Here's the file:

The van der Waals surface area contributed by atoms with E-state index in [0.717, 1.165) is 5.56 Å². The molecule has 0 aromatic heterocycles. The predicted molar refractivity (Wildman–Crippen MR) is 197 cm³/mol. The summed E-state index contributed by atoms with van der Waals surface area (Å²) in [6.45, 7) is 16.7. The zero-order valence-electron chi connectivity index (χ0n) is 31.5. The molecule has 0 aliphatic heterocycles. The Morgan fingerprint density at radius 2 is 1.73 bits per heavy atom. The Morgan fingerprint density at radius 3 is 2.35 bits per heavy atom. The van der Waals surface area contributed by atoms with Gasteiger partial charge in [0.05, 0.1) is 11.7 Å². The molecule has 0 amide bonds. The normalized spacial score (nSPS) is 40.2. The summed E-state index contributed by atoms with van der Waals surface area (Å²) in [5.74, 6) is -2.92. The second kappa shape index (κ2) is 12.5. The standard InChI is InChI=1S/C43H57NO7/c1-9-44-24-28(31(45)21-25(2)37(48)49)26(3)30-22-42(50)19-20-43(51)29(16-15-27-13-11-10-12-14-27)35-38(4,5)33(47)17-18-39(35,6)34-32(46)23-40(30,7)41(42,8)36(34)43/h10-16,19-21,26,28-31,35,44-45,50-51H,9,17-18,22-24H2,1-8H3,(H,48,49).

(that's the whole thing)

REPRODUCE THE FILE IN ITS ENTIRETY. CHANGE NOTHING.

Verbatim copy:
The van der Waals surface area contributed by atoms with E-state index in [0.717, 1.165) is 5.56 Å². The molecule has 0 aromatic heterocycles. The predicted molar refractivity (Wildman–Crippen MR) is 197 cm³/mol. The summed E-state index contributed by atoms with van der Waals surface area (Å²) in [6.45, 7) is 16.7. The zero-order valence-electron chi connectivity index (χ0n) is 31.5. The molecule has 0 aliphatic heterocycles. The Morgan fingerprint density at radius 2 is 1.73 bits per heavy atom. The Morgan fingerprint density at radius 3 is 2.35 bits per heavy atom. The van der Waals surface area contributed by atoms with Gasteiger partial charge in [0.05, 0.1) is 11.7 Å². The molecule has 0 amide bonds. The normalized spacial score (nSPS) is 40.2. The summed E-state index contributed by atoms with van der Waals surface area (Å²) in [5.74, 6) is -2.92. The second kappa shape index (κ2) is 12.5. The standard InChI is InChI=1S/C43H57NO7/c1-9-44-24-28(31(45)21-25(2)37(48)49)26(3)30-22-42(50)19-20-43(51)29(16-15-27-13-11-10-12-14-27)35-38(4,5)33(47)17-18-39(35,6)34-32(46)23-40(30,7)41(42,8)36(34)43/h10-16,19-21,26,28-31,35,44-45,50-51H,9,17-18,22-24H2,1-8H3,(H,48,49).